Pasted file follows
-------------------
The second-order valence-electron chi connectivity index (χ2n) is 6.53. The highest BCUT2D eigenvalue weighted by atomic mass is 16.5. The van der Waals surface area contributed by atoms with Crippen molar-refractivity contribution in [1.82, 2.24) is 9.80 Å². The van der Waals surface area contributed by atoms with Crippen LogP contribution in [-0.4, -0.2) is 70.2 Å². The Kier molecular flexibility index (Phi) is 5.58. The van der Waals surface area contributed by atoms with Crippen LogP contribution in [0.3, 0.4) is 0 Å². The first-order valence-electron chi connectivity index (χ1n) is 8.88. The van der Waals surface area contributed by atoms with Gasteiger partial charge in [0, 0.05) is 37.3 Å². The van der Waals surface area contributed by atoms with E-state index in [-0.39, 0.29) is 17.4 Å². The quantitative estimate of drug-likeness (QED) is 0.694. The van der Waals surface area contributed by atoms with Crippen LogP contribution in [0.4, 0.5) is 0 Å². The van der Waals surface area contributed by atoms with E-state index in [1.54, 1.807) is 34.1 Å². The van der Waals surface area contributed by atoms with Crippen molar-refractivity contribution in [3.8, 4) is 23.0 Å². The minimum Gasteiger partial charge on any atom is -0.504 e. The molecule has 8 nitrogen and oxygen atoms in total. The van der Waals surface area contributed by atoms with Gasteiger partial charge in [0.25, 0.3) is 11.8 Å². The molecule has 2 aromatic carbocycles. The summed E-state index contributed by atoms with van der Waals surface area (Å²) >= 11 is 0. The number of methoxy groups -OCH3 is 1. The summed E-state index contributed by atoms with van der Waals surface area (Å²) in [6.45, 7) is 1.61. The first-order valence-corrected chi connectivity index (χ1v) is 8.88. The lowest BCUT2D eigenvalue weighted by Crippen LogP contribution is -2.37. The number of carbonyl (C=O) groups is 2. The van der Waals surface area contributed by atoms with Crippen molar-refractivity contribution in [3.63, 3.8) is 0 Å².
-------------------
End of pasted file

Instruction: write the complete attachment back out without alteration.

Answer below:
The second-order valence-electron chi connectivity index (χ2n) is 6.53. The highest BCUT2D eigenvalue weighted by atomic mass is 16.5. The van der Waals surface area contributed by atoms with Crippen molar-refractivity contribution in [1.82, 2.24) is 9.80 Å². The van der Waals surface area contributed by atoms with Crippen LogP contribution in [-0.4, -0.2) is 70.2 Å². The Kier molecular flexibility index (Phi) is 5.58. The van der Waals surface area contributed by atoms with Crippen LogP contribution in [0.3, 0.4) is 0 Å². The first-order valence-electron chi connectivity index (χ1n) is 8.88. The van der Waals surface area contributed by atoms with Gasteiger partial charge in [0, 0.05) is 37.3 Å². The van der Waals surface area contributed by atoms with E-state index in [-0.39, 0.29) is 17.4 Å². The quantitative estimate of drug-likeness (QED) is 0.694. The van der Waals surface area contributed by atoms with Crippen LogP contribution in [0.4, 0.5) is 0 Å². The van der Waals surface area contributed by atoms with E-state index in [1.54, 1.807) is 34.1 Å². The van der Waals surface area contributed by atoms with Crippen molar-refractivity contribution in [3.8, 4) is 23.0 Å². The minimum Gasteiger partial charge on any atom is -0.504 e. The molecule has 8 nitrogen and oxygen atoms in total. The van der Waals surface area contributed by atoms with Gasteiger partial charge in [0.25, 0.3) is 11.8 Å². The molecule has 2 aromatic carbocycles. The summed E-state index contributed by atoms with van der Waals surface area (Å²) >= 11 is 0. The number of methoxy groups -OCH3 is 1. The summed E-state index contributed by atoms with van der Waals surface area (Å²) in [6.45, 7) is 1.61. The first-order valence-corrected chi connectivity index (χ1v) is 8.88. The lowest BCUT2D eigenvalue weighted by Crippen LogP contribution is -2.37. The number of carbonyl (C=O) groups is 2. The van der Waals surface area contributed by atoms with Crippen molar-refractivity contribution in [3.63, 3.8) is 0 Å².